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Source link: http://archive.mises.org/10642/yes-virginia-there-will-be-death-panels/

Yes, Virginia, there will be death panels

September 10, 2009 by

Death panels? Of course there will be death panels when the deal is done. Not in iterations one or two, when legal alternatives exists. But in the end, under total state control, death panels will exist — they must exist.

A death panel implies an agency that functions as the final arbiter of life and death. Such a panel can only exist where no legal alternatives are available. In the first go-around, some agency (or agencies) will have the power and mission to limit care under certain conditions — even the state must accept a world of scarcity. However, folks will still have market alternatives. These alternatives will not be free — they never are. But they will exist, nonetheless.

Of course, once state control is complete, the agency will function as a death panel, or a life panel — depending on your viewpoint, of course.

The agency will likely have a doublespeak name, something like the People’s Health Agency. The agency will be deemed a provider of healthcare, not a denier of the same. So, for some, the agency will not be a death panel. But for many, this agency will limit lifesaving care. It will have to. For these folks, the agency will not provide. And with no alternative available, the agency’s decision will be final, and it will be fatal.

The talk of death panels just around the corner is overblown rhetoric. But those very same panels are over the horizon, on the path sought by many.

My short term fear is not death panels per se. My fear is the collective’s fleeting memory of liberty. Just as folks today cannot imagine my state without an income tax (though the tax is only 37 years old), folks tomorrow will soon forget that the market can supply healthcare. And that means I will watch my children move one step closer to total state control of their healthcare — their lives. And that scares me.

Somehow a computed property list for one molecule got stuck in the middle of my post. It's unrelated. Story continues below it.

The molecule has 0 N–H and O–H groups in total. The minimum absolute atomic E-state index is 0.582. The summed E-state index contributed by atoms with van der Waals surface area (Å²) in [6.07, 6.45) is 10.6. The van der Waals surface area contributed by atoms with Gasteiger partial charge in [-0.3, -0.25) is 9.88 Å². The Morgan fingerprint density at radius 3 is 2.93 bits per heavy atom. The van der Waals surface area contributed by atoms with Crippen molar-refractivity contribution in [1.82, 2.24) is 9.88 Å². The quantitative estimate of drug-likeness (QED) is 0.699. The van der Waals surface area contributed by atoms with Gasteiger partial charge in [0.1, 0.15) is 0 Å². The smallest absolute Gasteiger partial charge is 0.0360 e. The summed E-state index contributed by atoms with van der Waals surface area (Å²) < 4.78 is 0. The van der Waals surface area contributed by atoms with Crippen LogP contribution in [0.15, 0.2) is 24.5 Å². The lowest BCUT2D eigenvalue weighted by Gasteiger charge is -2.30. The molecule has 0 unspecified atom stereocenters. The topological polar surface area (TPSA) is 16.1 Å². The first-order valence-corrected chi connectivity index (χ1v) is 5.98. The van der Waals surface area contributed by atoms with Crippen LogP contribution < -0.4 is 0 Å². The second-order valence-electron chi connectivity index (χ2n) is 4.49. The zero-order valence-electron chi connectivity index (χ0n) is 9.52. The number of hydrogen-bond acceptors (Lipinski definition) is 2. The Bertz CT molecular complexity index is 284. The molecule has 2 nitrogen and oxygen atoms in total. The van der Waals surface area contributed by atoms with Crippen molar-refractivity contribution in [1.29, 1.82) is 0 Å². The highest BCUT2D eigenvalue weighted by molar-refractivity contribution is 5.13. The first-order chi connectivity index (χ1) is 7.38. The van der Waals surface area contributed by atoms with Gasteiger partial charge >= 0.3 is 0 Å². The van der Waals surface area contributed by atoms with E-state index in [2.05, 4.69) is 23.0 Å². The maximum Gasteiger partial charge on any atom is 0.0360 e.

Note: Today we have a model for a death panel: the FDA. This organization keeps lifesaving drugs from the market — all in the name of health and safety. The belief that the state will not crack a few eggs to benefit the collective omelet is utter nonsense.

{ 86 comments }

Soylent Green September 12, 2009 at 4:42 pm

@Donna

As a Canadian, here’s my advice. Give it up. You’re wasting your breath. Just admit that all us Canucks, the Europeans, etc, are wrong.

The Republicans (via Sarah Palin) have framed the argument as “death panels”. The Democrats missed the opportunity to frame the discussion as “greedy profit-seeking Corporations”.

The Mises folks will never agree with you. Until it is their insurance that gets cancelled for some “pre-existing condition”. Of course, they can take comfort in the fact that the decision was made by a compassionate, nameless Insurance employee just trying to make his month-end quota and bonus. Capitalism rocks !!!

In fact, it rocks so much, that the US government is willing to give trillion$ to the too-big-to-fail Corporations because thats Capitalism. Government healthcare is pure, unmitigated Communism. As a Canadian, I better dust off my picture of Lenin that I have hanging over the mantle…

Now I’m going to go drink a gallon of Maple syrup, eat a pound of back bacon, crack open some beer, and go snowmobiling.

mpolzkill September 12, 2009 at 4:42 pm

Donna,

“And what do you think you’re doing when ins rates skyrocket because they insist there is an increase in claims; yet you have never made a claim more than an annual physical?”

That’s not the definition of slavery; one can drop them. Though in America the big insurance companies TRY to force you to stay with them through the byzantine set of regulations they help write. It is a corporate/government partnership in America and the corporations are the junior partners. The “free market” is the fall guy for the ensuing mess and the State plays the white hats. Come on, Donna, you can understand this, right?

“I have never paid 100s of dollars a month.”

What’s your sales tax rate, Donna?

“higher profit leads to innovation. I need to call you on that.”

That’s more than a little disingenuous, Donna, second guessing the business decisions of the firms that create so many of the drugs your countrymen need. I’m not any kind of expert on this, but I do believe that American drug companies and medical equipment companies lead the world. I’m looking at the top 50 drug companies in the world right here. 10 of the top 18 are American. How many Canadian firms do you think are in the top 50? (Pfizer alone is 45 times the size in revenues AND money spent on R&D as the smallest non-American companies on the list)

Earlier, Russ was cogently speaking of how so many welfare states are made possible in great part by their not having to pay for their own defense. Similar kind of thing here, I believe.